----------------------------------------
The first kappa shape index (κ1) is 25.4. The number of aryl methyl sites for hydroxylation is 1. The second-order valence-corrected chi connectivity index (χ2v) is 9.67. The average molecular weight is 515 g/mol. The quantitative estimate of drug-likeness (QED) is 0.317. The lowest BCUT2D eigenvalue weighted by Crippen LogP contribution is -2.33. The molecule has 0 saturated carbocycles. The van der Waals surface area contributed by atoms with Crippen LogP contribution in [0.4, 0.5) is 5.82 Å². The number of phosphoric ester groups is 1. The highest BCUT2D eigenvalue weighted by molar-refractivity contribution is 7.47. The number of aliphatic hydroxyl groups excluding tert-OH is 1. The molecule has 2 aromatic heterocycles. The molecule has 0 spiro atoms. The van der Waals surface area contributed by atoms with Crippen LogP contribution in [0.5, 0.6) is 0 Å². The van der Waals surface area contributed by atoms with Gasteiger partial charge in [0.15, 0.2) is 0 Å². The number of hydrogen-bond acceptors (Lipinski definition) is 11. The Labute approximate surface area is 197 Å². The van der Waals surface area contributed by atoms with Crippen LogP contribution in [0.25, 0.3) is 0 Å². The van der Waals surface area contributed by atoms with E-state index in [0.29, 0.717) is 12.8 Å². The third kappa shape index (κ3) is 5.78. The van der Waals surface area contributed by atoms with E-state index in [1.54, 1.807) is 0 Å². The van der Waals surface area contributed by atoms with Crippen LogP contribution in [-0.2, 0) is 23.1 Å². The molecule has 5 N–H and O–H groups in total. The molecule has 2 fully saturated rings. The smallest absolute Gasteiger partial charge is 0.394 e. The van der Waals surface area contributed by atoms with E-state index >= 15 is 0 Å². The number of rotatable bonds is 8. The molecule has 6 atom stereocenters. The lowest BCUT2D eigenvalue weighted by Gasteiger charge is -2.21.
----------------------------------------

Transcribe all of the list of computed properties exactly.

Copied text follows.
The first kappa shape index (κ1) is 25.4. The number of aryl methyl sites for hydroxylation is 1. The second-order valence-corrected chi connectivity index (χ2v) is 9.67. The average molecular weight is 515 g/mol. The quantitative estimate of drug-likeness (QED) is 0.317. The lowest BCUT2D eigenvalue weighted by Crippen LogP contribution is -2.33. The molecule has 0 saturated carbocycles. The van der Waals surface area contributed by atoms with Crippen LogP contribution in [0.4, 0.5) is 5.82 Å². The number of phosphoric ester groups is 1. The highest BCUT2D eigenvalue weighted by molar-refractivity contribution is 7.47. The number of aliphatic hydroxyl groups excluding tert-OH is 1. The molecule has 2 aromatic heterocycles. The molecule has 0 spiro atoms. The van der Waals surface area contributed by atoms with Crippen LogP contribution in [0.5, 0.6) is 0 Å². The van der Waals surface area contributed by atoms with Gasteiger partial charge in [0.15, 0.2) is 0 Å². The number of hydrogen-bond acceptors (Lipinski definition) is 11. The Labute approximate surface area is 197 Å². The van der Waals surface area contributed by atoms with Crippen LogP contribution in [0.25, 0.3) is 0 Å². The van der Waals surface area contributed by atoms with E-state index in [0.29, 0.717) is 12.8 Å². The third kappa shape index (κ3) is 5.78. The van der Waals surface area contributed by atoms with E-state index in [1.54, 1.807) is 0 Å². The van der Waals surface area contributed by atoms with Crippen LogP contribution in [-0.2, 0) is 23.1 Å². The molecule has 5 N–H and O–H groups in total. The molecule has 2 fully saturated rings. The smallest absolute Gasteiger partial charge is 0.394 e. The van der Waals surface area contributed by atoms with E-state index >= 15 is 0 Å². The number of rotatable bonds is 8. The molecule has 6 atom stereocenters. The lowest BCUT2D eigenvalue weighted by Gasteiger charge is -2.21.